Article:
CHICAGO – A sexual abuse victim of former U.S. House Speaker Dennis Hastert who accused the disgraced politician of reneging on a $3.5 million hush-money pact is seeking a protective order to keep many details of his lawsuit confidential.
Attorneys made a brief court appearance early Tuesday before Kendall County Judge Robert Pilmer, who delayed imposing a protective order in the case while both sides hammer out specifics.
A lawyer for the victim, identified publicly as the federal government’s Individual A, filed the request late last week. In his response, Hastert agreed that certain documents in the case should remain confidential, but his attorney filed his own draft of a proposed protective order after both sides were unable to agree on certain terms.
The competing drafts, if approved, seek to allow the attorneys to file “documents, testimony and other products of discovery” under seal. Though vague, the information they are seeking to keep confidential pertains to medical, financial, employment and “other litigation materials,” according to the victim’s draft protective order.
His attorney, Kristi Browne, said such orders regarding sensitive information are common in civil cases.
Lawyers are expected back in court in late February on the issue. Though Pilmer allowed Browne’s client to proceed under a fictitious name to protect his identity, the judge’s courtroom demeanor and earlier ruling denying Hastert’s request to ban cameras in the courtroom suggests he favors transparency and open courtroom proceedings.
Hastert, who turned 76 on Tuesday, has not been deposed yet in the breach-of-contract claim. Neither he nor Individual A have appeared in court regarding the suit.
Hastert was released in July from a federal prison in Minnesota after serving nearly 13 months of his 15-month sentence for violating banking regulations to cover up the sexual abuse of teenage boys when he was a wrestling coach at Yorkville High School.
In all, Hastert has been accused publicly of having inappropriate sexual contact with five boys in the 1960s and 1970s.
He has never been charged criminally with child sexual abuse due to the long-expired statute of limitations.
Hastert instead pleaded guilty in October 2015 to one count of illegally structuring $950,000 in bank withdrawals to avoid federal reporting requirements.
He admitted in the plea deal with federal prosecutors that he was making the withdrawals to pay Individual A to hide wrongdoing from his past.
The criminal case against him unfolded four years ago after a Yorkville bank employee noticed the suspicious bank withdrawals. After Hastert was told by bank officials that any withdrawals of $10,000 or more had to be reported to regulators, he began to take out cash in lower increments.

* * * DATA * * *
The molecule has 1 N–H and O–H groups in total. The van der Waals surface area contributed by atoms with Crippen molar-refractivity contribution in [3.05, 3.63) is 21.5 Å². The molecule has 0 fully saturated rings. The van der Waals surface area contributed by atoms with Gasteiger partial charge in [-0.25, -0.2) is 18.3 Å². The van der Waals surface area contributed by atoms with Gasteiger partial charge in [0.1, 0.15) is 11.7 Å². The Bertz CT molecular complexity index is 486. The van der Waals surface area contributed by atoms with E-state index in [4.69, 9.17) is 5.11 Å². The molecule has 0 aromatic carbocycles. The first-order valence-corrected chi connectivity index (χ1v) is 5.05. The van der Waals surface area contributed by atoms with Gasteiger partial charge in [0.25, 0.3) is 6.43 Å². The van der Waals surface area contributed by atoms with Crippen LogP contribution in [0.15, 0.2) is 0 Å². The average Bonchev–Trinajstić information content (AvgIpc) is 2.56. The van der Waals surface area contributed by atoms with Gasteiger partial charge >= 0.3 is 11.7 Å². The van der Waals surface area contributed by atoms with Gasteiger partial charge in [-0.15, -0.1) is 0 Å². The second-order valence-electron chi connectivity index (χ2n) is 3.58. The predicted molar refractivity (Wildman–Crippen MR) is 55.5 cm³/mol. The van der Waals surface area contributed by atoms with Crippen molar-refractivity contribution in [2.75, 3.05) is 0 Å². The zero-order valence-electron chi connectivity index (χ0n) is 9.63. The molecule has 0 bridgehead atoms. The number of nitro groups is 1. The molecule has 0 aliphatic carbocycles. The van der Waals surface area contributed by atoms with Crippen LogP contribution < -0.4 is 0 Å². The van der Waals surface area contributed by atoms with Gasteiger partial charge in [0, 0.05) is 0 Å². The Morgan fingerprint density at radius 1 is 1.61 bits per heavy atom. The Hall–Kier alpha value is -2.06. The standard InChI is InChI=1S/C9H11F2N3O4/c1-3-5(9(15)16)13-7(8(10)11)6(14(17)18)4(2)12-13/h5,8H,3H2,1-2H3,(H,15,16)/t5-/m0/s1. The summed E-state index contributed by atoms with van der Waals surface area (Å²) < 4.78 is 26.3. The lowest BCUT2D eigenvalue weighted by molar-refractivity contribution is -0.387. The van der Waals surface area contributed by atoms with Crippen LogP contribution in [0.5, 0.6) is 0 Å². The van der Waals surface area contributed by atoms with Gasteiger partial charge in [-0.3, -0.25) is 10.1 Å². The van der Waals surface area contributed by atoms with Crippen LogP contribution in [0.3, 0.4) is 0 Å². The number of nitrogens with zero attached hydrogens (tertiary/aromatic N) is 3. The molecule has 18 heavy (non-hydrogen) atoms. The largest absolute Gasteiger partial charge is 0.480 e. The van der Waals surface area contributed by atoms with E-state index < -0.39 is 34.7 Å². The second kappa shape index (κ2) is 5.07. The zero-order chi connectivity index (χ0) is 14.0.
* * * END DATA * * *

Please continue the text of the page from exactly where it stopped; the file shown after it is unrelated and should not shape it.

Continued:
In all, he withdrew $1.7 million over 4 1/2 years, paying Individual A in increments of up to $100,000 in meetings at a Yorkville restaurant parking lot, according to prosecutors.
In December 2014, FBI agents confronted Hastert about the withdrawals. He told them he was trying to keep his money safe, but shortly after that meeting, an attorney representing Hastert called authorities to say the retired politician was a victim of an extortion plot and would cooperate in the investigation.
Agents ultimately determined, however, that Hastert had been paying Individual A, a former Yorkville High school wrestling standout whose parents were Hastert’s close friends, to keep him silent about sexual abuse decades earlier.
Authorities did not reveal the motive behind Hastert’s hush-money payments until long after the 2015 indictment. Tribune reporters learned the identity of Individual A and other victims in early 2016 after contacting scores of former wrestlers and students and filing two dozen open-records requests.
Individual A has repeatedly declined to comment. Browne, his lawyer, said his right to privacy given the “highly sensitive” issues in the case outweighs any public interest in knowing his name.
He accused Hastert of inappropriately touching him during a one-time incident when the then-14-year-old boy attended an overnight wrestling camp and hadn’t yet started high school. According to his lawsuit, he suffered panic attacks for years that led to “periods of unemployment, career changes, bouts of depression, hospitalization and long-term psychiatric treatment.”
He filed suit in April 2016, two days before Hastert’s federal sentencing hearing in which Hastert admitted the sexual abuse. Individual A is suing him for the remaining $1.8 million — plus accrued interest — that he argues Hastert still owes him.
A second man, whose sexual abuse allegation against Hastert was not part of the federal case, also sued Hastert. Pilmer dismissed his claim under an expired statute of limitations, but Browne, who represents that man as well, has asked the judge to reconsider.
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